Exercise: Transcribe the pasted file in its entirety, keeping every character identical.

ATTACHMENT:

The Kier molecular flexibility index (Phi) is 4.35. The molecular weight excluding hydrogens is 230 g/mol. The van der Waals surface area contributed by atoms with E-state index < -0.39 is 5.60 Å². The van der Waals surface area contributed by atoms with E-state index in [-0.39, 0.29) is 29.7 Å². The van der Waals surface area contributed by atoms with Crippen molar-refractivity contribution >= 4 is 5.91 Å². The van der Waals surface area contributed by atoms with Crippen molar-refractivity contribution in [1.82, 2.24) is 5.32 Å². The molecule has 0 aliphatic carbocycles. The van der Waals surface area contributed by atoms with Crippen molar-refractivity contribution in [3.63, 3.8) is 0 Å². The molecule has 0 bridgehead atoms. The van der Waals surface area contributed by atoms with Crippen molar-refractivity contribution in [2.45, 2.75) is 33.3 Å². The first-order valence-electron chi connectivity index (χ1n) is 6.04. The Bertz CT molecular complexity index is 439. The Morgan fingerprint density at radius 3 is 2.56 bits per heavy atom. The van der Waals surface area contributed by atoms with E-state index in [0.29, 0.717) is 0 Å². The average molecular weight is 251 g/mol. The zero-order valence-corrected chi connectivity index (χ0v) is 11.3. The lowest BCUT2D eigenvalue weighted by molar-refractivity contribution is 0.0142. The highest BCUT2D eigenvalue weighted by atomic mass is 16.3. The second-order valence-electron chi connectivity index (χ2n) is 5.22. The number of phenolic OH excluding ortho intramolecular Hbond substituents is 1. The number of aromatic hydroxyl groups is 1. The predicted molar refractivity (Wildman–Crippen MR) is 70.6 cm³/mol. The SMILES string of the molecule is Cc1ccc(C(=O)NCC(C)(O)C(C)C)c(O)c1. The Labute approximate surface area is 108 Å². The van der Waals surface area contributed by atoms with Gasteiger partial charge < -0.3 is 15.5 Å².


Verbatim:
The Kier molecular flexibility index (Phi) is 4.35. The molecular weight excluding hydrogens is 230 g/mol. The van der Waals surface area contributed by atoms with E-state index < -0.39 is 5.60 Å². The van der Waals surface area contributed by atoms with E-state index in [-0.39, 0.29) is 29.7 Å². The van der Waals surface area contributed by atoms with Crippen molar-refractivity contribution >= 4 is 5.91 Å². The van der Waals surface area contributed by atoms with Crippen molar-refractivity contribution in [1.82, 2.24) is 5.32 Å². The molecule has 0 aliphatic carbocycles. The van der Waals surface area contributed by atoms with Crippen molar-refractivity contribution in [3.63, 3.8) is 0 Å². The molecule has 0 bridgehead atoms. The van der Waals surface area contributed by atoms with Crippen molar-refractivity contribution in [2.45, 2.75) is 33.3 Å². The first-order valence-electron chi connectivity index (χ1n) is 6.04. The Bertz CT molecular complexity index is 439. The Morgan fingerprint density at radius 3 is 2.56 bits per heavy atom. The van der Waals surface area contributed by atoms with E-state index in [0.29, 0.717) is 0 Å². The average molecular weight is 251 g/mol. The zero-order valence-corrected chi connectivity index (χ0v) is 11.3. The lowest BCUT2D eigenvalue weighted by molar-refractivity contribution is 0.0142. The highest BCUT2D eigenvalue weighted by atomic mass is 16.3. The second-order valence-electron chi connectivity index (χ2n) is 5.22. The number of phenolic OH excluding ortho intramolecular Hbond substituents is 1. The number of aromatic hydroxyl groups is 1. The predicted molar refractivity (Wildman–Crippen MR) is 70.6 cm³/mol. The SMILES string of the molecule is Cc1ccc(C(=O)NCC(C)(O)C(C)C)c(O)c1. The Labute approximate surface area is 108 Å². The van der Waals surface area contributed by atoms with Gasteiger partial charge < -0.3 is 15.5 Å².